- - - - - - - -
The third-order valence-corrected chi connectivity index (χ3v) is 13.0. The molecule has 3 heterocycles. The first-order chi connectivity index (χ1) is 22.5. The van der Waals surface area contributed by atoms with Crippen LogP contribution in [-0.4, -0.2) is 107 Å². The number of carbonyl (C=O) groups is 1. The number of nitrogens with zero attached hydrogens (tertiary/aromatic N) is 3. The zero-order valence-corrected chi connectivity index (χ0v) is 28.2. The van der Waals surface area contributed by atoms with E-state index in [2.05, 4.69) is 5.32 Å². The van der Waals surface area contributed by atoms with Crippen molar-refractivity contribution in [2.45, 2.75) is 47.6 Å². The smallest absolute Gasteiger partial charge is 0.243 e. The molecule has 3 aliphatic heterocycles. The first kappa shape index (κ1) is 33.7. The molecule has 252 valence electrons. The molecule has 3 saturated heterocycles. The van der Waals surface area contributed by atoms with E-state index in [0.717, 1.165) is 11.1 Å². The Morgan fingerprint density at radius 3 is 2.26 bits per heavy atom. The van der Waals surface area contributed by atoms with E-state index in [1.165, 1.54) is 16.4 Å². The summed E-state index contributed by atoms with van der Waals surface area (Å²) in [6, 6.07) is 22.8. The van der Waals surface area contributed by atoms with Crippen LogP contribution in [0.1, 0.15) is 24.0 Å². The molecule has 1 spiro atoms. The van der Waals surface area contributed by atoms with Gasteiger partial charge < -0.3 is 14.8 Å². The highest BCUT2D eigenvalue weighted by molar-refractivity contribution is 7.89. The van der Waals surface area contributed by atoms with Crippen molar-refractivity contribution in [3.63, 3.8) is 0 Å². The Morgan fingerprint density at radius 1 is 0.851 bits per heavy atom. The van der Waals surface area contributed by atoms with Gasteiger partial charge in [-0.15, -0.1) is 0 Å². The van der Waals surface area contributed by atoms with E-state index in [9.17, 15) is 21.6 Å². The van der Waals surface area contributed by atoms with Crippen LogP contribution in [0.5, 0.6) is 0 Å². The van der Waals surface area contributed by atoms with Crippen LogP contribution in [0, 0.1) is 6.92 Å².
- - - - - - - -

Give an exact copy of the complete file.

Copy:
The third-order valence-corrected chi connectivity index (χ3v) is 13.0. The molecule has 3 heterocycles. The first-order chi connectivity index (χ1) is 22.5. The van der Waals surface area contributed by atoms with Crippen LogP contribution in [-0.4, -0.2) is 107 Å². The number of carbonyl (C=O) groups is 1. The number of nitrogens with zero attached hydrogens (tertiary/aromatic N) is 3. The zero-order valence-corrected chi connectivity index (χ0v) is 28.2. The van der Waals surface area contributed by atoms with E-state index in [2.05, 4.69) is 5.32 Å². The van der Waals surface area contributed by atoms with Crippen molar-refractivity contribution in [2.45, 2.75) is 47.6 Å². The smallest absolute Gasteiger partial charge is 0.243 e. The molecule has 3 aliphatic heterocycles. The first kappa shape index (κ1) is 33.7. The molecule has 252 valence electrons. The molecule has 3 saturated heterocycles. The van der Waals surface area contributed by atoms with E-state index in [0.717, 1.165) is 11.1 Å². The Morgan fingerprint density at radius 3 is 2.26 bits per heavy atom. The van der Waals surface area contributed by atoms with E-state index in [1.165, 1.54) is 16.4 Å². The summed E-state index contributed by atoms with van der Waals surface area (Å²) in [6, 6.07) is 22.8. The van der Waals surface area contributed by atoms with Crippen LogP contribution in [0.1, 0.15) is 24.0 Å². The molecule has 1 spiro atoms. The van der Waals surface area contributed by atoms with Gasteiger partial charge < -0.3 is 14.8 Å². The highest BCUT2D eigenvalue weighted by molar-refractivity contribution is 7.89. The van der Waals surface area contributed by atoms with Crippen molar-refractivity contribution in [3.63, 3.8) is 0 Å². The Morgan fingerprint density at radius 1 is 0.851 bits per heavy atom. The van der Waals surface area contributed by atoms with Gasteiger partial charge in [-0.15, -0.1) is 0 Å². The van der Waals surface area contributed by atoms with E-state index in [9.17, 15) is 21.6 Å². The van der Waals surface area contributed by atoms with Crippen LogP contribution in [0.5, 0.6) is 0 Å². The van der Waals surface area contributed by atoms with Crippen LogP contribution in [0, 0.1) is 6.92 Å².